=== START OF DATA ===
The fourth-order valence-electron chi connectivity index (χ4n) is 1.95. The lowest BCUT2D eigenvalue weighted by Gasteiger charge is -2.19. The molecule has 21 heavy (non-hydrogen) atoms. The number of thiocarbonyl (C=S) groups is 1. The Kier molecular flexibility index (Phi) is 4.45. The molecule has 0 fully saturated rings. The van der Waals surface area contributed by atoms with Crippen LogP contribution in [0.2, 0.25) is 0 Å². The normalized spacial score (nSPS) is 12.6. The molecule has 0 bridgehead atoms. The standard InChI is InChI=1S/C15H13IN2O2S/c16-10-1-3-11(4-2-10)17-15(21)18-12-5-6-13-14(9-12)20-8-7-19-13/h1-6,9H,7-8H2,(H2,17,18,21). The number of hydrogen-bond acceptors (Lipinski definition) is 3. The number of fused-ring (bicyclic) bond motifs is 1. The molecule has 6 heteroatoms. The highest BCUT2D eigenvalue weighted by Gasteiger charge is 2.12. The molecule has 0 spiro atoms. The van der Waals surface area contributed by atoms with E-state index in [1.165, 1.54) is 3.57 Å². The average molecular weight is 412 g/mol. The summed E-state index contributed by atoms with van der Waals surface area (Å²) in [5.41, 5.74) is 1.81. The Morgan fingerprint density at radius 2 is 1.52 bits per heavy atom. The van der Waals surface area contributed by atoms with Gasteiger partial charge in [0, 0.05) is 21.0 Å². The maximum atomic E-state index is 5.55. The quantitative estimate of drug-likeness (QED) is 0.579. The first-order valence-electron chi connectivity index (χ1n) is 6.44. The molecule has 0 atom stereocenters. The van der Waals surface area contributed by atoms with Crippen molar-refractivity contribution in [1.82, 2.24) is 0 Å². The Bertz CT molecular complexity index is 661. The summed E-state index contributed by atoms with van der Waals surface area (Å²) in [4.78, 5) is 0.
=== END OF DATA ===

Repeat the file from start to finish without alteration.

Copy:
The fourth-order valence-electron chi connectivity index (χ4n) is 1.95. The lowest BCUT2D eigenvalue weighted by Gasteiger charge is -2.19. The molecule has 21 heavy (non-hydrogen) atoms. The number of thiocarbonyl (C=S) groups is 1. The Kier molecular flexibility index (Phi) is 4.45. The molecule has 0 fully saturated rings. The van der Waals surface area contributed by atoms with Crippen LogP contribution in [0.2, 0.25) is 0 Å². The normalized spacial score (nSPS) is 12.6. The molecule has 0 bridgehead atoms. The standard InChI is InChI=1S/C15H13IN2O2S/c16-10-1-3-11(4-2-10)17-15(21)18-12-5-6-13-14(9-12)20-8-7-19-13/h1-6,9H,7-8H2,(H2,17,18,21). The number of hydrogen-bond acceptors (Lipinski definition) is 3. The number of fused-ring (bicyclic) bond motifs is 1. The molecule has 6 heteroatoms. The highest BCUT2D eigenvalue weighted by Gasteiger charge is 2.12. The molecule has 0 spiro atoms. The van der Waals surface area contributed by atoms with E-state index in [1.165, 1.54) is 3.57 Å². The average molecular weight is 412 g/mol. The summed E-state index contributed by atoms with van der Waals surface area (Å²) in [5.41, 5.74) is 1.81. The Morgan fingerprint density at radius 2 is 1.52 bits per heavy atom. The van der Waals surface area contributed by atoms with Gasteiger partial charge in [0, 0.05) is 21.0 Å². The maximum atomic E-state index is 5.55. The quantitative estimate of drug-likeness (QED) is 0.579. The first-order valence-electron chi connectivity index (χ1n) is 6.44. The molecule has 0 atom stereocenters. The van der Waals surface area contributed by atoms with Crippen molar-refractivity contribution in [1.82, 2.24) is 0 Å². The Bertz CT molecular complexity index is 661. The summed E-state index contributed by atoms with van der Waals surface area (Å²) in [4.78, 5) is 0.